Articles Related to Real estate

In one case, the land is collateral for eight investors. If you've ever tried to get eight people from different countries and backgrounds to agree on a single path forward and been successful, please get in touch. You have skills I lack and could benefit from.

In another case, my collateral is an apartment. This is even more complicated. The short story is that the contractor walked off the job after having been paid a substantial amount of money for the construction but before finishing the work. Somewhere between the developer signing the agreement with the contractor and the contractor bailing, the contractor stopped paying on his insurance bond that guaranteed completion. The condo development is unfinished, and we who invested along with the developer are left holding the bag.

In addition to the direct-developer investment, the lady who wrote in to me last week has lost in other ways, too, though the other investments she told me about aren't write-offs, at least not yet. One is a lot in a development where the developers haven't fulfilled all the amenities. The lot has value but no real market right now.

The woman also invested in a renovation project in a colonial city. That didn't work out because the architect she chose (on the recommendation of an attorney I recommended) turned out to be a scoundrel. She managed in this case, though, to come out a little to the good after all was said and done.

The nice thing about real estate is that, unless you're leveraged, it's difficult to lose all your investment. Still, holding property that you want to sell but can't can seem the same as losing your investment.

I've been investing in real estate for more than 20 years and have bought in more than 20 countries at this point, more than 40 purchases and counting. Most have been positive and profitable experiences. Some are still playing out, and, for these open investments, the current values of the properties are greater than what I paid for them in every case except one.

The key is to manage risk.

To that end, I follow a few mantras. I break them regularly but do so knowing that I'm breaking them. When I do, I carry out more due diligence and I'm prepared to lose my money.

Mantra #1: I don't buy property in a place where I haven't been. The corollary to this rule is to visit any property before investing in it. That's not always feasible. Further, visiting a place and seeing the piece of real estate you intend to invest in before you invest is no guarantee the investment will play out in your favor. I've visited properties and decided, as a result of my on-the-ground research, to invest only to have things fall apart.

That said, probably my best and my worst investments to date both have been in properties that I didn't visit before buying.

The one that didn't work out was a pre-construction project in the UK. Everything looked good on paper. The location was central in the town where the building was going up. A colleague had a friend involved in the project. Both assured me I couldn't lose. So I acted without making the trip to see the place myself.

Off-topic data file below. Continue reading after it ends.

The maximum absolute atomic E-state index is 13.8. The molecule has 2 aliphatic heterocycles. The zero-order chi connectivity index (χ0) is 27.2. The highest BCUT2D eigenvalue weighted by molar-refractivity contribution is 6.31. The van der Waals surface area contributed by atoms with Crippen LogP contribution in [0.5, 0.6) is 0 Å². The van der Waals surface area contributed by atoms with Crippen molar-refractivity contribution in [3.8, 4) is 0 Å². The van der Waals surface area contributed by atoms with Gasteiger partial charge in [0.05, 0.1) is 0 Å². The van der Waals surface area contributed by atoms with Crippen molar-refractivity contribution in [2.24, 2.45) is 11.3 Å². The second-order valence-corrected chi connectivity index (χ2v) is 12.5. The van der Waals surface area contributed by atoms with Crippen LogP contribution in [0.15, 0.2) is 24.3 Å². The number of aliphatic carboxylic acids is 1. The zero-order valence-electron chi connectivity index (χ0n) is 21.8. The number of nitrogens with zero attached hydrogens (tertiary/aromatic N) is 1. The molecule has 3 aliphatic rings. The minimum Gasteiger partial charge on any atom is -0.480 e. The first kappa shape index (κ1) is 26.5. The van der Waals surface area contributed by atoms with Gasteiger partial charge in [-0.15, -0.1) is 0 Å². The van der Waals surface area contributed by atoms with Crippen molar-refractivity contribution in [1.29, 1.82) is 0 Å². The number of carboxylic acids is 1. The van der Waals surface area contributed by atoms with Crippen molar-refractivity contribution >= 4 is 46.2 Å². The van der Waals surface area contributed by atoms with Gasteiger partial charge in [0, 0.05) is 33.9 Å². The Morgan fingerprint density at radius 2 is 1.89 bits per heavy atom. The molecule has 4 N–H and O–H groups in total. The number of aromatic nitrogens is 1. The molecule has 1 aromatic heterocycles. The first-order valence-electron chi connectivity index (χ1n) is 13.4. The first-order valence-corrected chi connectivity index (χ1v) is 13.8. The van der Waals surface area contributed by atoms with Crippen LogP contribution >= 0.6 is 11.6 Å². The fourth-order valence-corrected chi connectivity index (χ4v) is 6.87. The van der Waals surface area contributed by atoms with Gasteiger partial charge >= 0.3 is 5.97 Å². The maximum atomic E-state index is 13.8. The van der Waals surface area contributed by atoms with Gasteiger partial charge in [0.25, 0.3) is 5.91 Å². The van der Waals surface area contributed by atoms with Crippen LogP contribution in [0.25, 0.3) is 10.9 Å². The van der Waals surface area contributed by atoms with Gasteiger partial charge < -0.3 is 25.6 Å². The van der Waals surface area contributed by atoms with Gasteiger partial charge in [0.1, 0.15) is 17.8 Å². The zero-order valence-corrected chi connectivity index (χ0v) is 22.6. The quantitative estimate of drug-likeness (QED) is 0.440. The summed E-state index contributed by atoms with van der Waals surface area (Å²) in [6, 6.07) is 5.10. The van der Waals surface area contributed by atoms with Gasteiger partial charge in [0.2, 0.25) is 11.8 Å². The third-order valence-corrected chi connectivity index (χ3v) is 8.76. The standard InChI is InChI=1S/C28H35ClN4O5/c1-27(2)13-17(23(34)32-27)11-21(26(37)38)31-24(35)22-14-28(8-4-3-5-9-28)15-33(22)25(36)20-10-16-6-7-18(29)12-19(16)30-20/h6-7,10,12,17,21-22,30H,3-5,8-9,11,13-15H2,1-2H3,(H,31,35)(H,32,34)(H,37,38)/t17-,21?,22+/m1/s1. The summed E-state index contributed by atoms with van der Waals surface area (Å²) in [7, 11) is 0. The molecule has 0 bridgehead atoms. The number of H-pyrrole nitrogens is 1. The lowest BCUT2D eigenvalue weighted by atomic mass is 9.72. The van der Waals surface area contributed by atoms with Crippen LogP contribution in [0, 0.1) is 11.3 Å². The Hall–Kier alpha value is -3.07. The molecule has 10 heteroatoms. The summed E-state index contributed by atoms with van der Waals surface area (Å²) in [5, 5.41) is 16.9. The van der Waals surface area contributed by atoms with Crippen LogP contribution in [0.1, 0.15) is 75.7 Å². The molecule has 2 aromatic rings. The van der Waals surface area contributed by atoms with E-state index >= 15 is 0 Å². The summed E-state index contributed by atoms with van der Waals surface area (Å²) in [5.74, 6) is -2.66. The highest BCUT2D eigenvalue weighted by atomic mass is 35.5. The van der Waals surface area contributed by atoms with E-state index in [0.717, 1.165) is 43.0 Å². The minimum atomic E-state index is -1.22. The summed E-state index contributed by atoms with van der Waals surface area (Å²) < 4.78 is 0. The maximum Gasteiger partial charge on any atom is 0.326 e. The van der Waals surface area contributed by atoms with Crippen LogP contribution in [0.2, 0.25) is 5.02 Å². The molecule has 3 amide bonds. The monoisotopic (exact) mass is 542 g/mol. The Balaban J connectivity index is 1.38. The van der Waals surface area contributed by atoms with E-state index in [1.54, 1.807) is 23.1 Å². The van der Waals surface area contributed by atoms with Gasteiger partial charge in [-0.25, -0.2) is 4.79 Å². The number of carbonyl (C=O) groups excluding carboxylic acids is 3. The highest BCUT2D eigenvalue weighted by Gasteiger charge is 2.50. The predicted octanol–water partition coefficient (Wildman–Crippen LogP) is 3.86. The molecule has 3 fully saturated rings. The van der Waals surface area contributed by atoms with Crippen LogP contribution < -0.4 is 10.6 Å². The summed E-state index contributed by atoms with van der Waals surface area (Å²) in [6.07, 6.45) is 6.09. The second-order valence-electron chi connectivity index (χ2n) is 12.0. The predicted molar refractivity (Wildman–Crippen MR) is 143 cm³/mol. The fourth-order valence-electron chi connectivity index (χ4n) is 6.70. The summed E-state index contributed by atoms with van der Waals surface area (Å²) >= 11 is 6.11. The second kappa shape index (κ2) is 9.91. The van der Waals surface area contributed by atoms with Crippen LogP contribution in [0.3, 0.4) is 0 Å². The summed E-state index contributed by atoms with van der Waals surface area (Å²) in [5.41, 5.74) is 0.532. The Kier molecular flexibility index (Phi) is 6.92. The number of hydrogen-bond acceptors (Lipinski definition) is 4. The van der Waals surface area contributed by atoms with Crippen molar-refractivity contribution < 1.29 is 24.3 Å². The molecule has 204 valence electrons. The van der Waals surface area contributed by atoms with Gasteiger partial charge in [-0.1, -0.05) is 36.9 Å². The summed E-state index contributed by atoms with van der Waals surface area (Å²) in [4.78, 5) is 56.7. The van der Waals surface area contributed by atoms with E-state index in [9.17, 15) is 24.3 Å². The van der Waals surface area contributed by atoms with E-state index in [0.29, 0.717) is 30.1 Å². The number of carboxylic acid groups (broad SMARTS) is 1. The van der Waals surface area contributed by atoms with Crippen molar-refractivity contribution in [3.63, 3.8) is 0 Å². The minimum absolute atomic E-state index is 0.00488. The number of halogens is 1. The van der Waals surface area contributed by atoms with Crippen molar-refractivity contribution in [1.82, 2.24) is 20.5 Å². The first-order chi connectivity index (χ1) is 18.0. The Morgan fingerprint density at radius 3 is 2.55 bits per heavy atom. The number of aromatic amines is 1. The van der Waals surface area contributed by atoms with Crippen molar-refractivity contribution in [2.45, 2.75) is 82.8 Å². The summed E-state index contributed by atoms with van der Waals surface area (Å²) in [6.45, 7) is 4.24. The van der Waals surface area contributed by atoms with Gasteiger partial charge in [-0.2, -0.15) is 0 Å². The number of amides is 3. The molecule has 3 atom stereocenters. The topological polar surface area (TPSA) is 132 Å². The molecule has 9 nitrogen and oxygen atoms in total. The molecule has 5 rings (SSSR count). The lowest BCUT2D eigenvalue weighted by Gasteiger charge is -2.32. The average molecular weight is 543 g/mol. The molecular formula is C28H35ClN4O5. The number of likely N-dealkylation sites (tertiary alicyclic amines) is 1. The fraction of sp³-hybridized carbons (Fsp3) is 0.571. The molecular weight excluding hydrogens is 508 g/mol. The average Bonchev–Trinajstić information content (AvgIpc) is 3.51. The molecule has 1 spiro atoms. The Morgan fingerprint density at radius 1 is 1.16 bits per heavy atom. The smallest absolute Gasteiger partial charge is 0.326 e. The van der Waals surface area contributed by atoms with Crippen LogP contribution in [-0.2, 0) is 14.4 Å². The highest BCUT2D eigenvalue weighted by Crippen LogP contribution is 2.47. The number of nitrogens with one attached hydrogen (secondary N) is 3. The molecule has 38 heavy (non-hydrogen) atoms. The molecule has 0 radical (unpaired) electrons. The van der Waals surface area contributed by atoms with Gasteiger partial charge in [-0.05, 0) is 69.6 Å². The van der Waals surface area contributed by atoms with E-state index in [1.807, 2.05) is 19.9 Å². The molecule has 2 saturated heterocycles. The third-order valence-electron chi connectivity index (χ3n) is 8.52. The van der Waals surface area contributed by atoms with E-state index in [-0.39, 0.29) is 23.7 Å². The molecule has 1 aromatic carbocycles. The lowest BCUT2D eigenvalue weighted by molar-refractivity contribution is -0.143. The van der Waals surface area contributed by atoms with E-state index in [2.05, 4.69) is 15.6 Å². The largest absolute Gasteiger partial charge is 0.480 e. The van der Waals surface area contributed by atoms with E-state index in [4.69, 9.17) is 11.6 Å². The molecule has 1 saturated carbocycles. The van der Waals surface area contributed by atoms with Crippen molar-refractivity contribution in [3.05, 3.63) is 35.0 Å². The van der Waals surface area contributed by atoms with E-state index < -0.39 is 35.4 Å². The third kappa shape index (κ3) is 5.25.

Unfortunately, thanks to overbuilding in the town, which I would have recognized had I gotten on a plane, the rental projections were optimistic, to put it politely. Worse, I bought with leverage. In the end, this was a total loss.

On the other hand, I also acted on an opportunity in Panama City without seeing the project for myself. Again, this was on the recommendation of a colleague. This investment, though, has been, you could say, the most successful of my career. I've made far greater returns in whole numbers from loads of other buys, but, on paper, by the percentages, this one is near-perfect. The property has appreciated nicely in value, year on year, and has generated a double-digit net yield every one of the seven years I've owned it. It has been occupied by renters better than 90% of the time.

Lief Simon

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Granada is built around a large, shady, and bustling town square, anchored by a stately, neoclassical cathedral at one end. The streets are narrow (built prior to the automobile) and lined with rows of those cheerful, well-kept Spanish-colonial homes.

Granada usually has a good inventory of colonials in a good state of restoration. Granted, colonials can be found in plenty of places around the Americas...but there are a few things that set Granada apart:

  • Prices are low when compared with colonials elsewhere in Latin America. Completed homes are a great value, and fixer-uppers are downright cheap...with inexpensive remodeling costs...
  • The homes in Granada tend to be smaller than in many cities, with one-story houses commonly available. This makes the houses brighter, with the single story allowing for more direct sunlight. The relatively small size of many Granada colonials is due to the fact that most of them—more than 90% of those on the market—were originally second homes or vacation homes that were ultimately sold to expats and investors...
  • Many houses here also have pools in their interior courtyards, something I haven't seen in other colonial markets...
  • Granada is completely walkable. Everything you need is close at hand via attractive, level streets...
  • The fairly large expat community and the active tourist trade mean a lot of amenities that a city of 120,000 would not ordinarily have. There are great restaurants, bakeries, hotels, and B&Bs that distinguish Granada from most cities its size...
  • Lake Nicaragua, with its beaches, fresh waters, and islands, provides a great recreational opportunity and a pleasant way to escape the heat. It's also great for boating and fishing, with a huge 3,100 square miles to explore...
  • Granada enjoys good connections to the United States from the nearby airport in Managua...
  • But best of all, Granada still feels authentically Nicaraguan. You'll see old oxcarts lumbering through the streets, restaurants serve local delicacies, and street vendors offer pottery handmade according to traditions that date back centuries and have been passed down generation to generation. The city is a unique blend of native Nicaraguan city life and expat amenities.

The rental market is good in Granada, especially if you have a pool. One home I looked at recently had an asking price of US$150,000 and rents for US$600 per week. Another cost US$389,000 and rents for US$1,500 per week. Occupancies can run between 65% and 75%.